Heidi Cohen Interviews Jonah Berger
New book: The Catalyst: How to Change Anyone’s Mind
Q: What’s your best piece of advice for readers looking to improve their marketing?
A: To be a successful marketer, you have to understand social influence.
People don’t make their own choices. They make choices based on what the people around them are doing.
So to succeed you have to understand how influence works.
Q: What inspired you to write The Catalyst?
A: Since Contagious came out, I’ve been fortunate to get the opportunity to work with hundreds of organizations. Everything from big Fortune 500s like Google, Apple, and Nike, to small startups. B2B and B2C, non-profits and for profits, products and service, and ideas.
Across all these disparate situations and industries, they all had something in common:
Everyone had something they wanted to change!
Employees wanted to change their boss’ mind and leaders wanted to transform organizations. Salespeople wanted to win clients and marketers wanted to change consumer behavior. Politicians wanted to change countries, startups wanted to revolutionize industries, and nonprofits wanted to change the world.
But change wasn’t happening.
People pushed and pushed, but often nothing happened.
So I started wondering if there might be a better way. A faster and easier way to change minds, organizations, and the world.
Q: What is the biggest mistake people make when they try to persuade others to change their minds?
A: We use the wrong approach.
When trying to change minds, we tend to push.
Client not buying the pitch? Send them a deck of facts and reasons. Boss not listening to the idea? Give them more examples or a deeper explanation. Whether trying to change company culture or to get the kids to eat their vegetables, the assumption is that pushing harder will do the trick. That if we just provide more information, more facts, more reasons, more arguments or just add a little more force, people will change.
Unfortunately, however, pushing people to change their minds often backfires.
Rather than going along when pushed, people often push back.
So The Catalyst is all about a better approach. It’s not about pushing harder. And it’s not about being more convincing or being a better persuader. These tactics might work once in while, but more often than not they just lead people to up their defenses.Instead, be a catalyst and change people's minds by removing the roadblocks and lowering the barriers that keep them from taking action. --Jonah BergerClick To Tweet
Q: How did you develop the REDUCE Framework?
A: I interviewed startup founders to learn how they drive new adoption of disruptive products and services. I talked with CEOs and managers to discover how great leaders transform organizations. I spoke to superstar salespeople to learn how they convince the toughest clients. And I consulted with public health officials to find out how they change behavior and speed diffusion of important medical innovations.
Slowly, a different method emerged:
An alternate approach to changing minds.
We tried a rough version with the client and it got a little traction. We revised it further and were even more successful. Emboldened by these early wins, we tried extending the approach to a different company. They found it useful, and soon I was trying this technique on all my consulting projects.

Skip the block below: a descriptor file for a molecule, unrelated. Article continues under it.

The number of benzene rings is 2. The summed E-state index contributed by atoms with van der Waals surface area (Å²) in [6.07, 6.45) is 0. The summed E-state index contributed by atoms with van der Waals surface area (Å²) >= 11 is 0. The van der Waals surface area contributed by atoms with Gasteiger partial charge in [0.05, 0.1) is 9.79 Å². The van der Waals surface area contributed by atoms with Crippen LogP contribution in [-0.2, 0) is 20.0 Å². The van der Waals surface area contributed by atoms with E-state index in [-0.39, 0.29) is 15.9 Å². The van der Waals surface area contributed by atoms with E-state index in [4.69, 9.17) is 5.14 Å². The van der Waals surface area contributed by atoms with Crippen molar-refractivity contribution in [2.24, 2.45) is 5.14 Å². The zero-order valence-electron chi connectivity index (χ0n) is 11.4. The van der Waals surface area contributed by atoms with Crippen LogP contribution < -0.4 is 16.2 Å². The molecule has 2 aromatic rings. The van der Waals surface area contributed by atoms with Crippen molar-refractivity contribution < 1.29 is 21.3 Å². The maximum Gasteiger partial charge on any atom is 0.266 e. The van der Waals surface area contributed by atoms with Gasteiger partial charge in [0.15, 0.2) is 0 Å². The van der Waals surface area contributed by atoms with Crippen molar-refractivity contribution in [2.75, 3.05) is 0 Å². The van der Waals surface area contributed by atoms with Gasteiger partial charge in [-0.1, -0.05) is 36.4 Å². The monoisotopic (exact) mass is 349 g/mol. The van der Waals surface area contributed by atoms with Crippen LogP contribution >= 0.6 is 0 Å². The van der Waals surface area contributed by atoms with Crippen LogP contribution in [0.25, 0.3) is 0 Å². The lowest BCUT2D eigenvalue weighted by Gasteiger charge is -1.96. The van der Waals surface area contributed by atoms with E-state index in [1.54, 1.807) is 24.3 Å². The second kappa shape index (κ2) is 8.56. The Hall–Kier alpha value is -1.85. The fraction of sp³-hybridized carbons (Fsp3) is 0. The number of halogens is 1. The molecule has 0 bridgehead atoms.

The REDUCE Framework:
- REACTANCE: Encourage people to persuade themselves. When pushed, people push back.
- ENDOWMENT: Inaction is NOT costless. Doing nothing isn’t as costless as it seems.
- DISTANCE: Make new information within people’s zone of acceptance or it will be ignored. Get too far from their backyard, people tend to disregard you.
- UNCERTAINTY: Reduce barriers and related risks. Seeds of doubt slow the winds of change. To get people to un-pause, catalysts alleviate uncertainty. It’s easier to try means more likely to buy.
- CORROBORATING EVIDENCE: Provide reinforcing and concentrated proof. The impact depends on more than credibility. You need fit. Consider who, when and how of delivering information.
Some things need more proof than others. Catalysts find corroborating evidence, using multiple sources to help overcome the translation problem.
Q: In The Catalyst, what are some of the analyses marketers should consider when trying to change people’s minds?
A: Use these analyses:
- Cost-Benefit Analysis
- Loss Aversion
- Reframe the Discussion
- Uncertainty Tax
- Switching Costs
- Upfront Costs
- Expand Discoverability
- Assess Why Audience Does Not See The Problem
For further details, please consult The Catalyst.
Q: From a marketing perspective, how do you define trust and influence? How do they relate to the topics you discuss in The Catalyst?
A: Trust is to have confidence or faith in someone, that they have your best interests at heart.
Influence is the capacity of someone to change the mind or actions of another person.
Q: Is there anything else that you would like to add?
- Name: Jonah Berger
- Company: The Wharton School, University of Pennsylvania
- Book(s): The Catalyst, Invisible Influence, Contagious
- LinkedIn: j1berger
- Twitter: @j1berger
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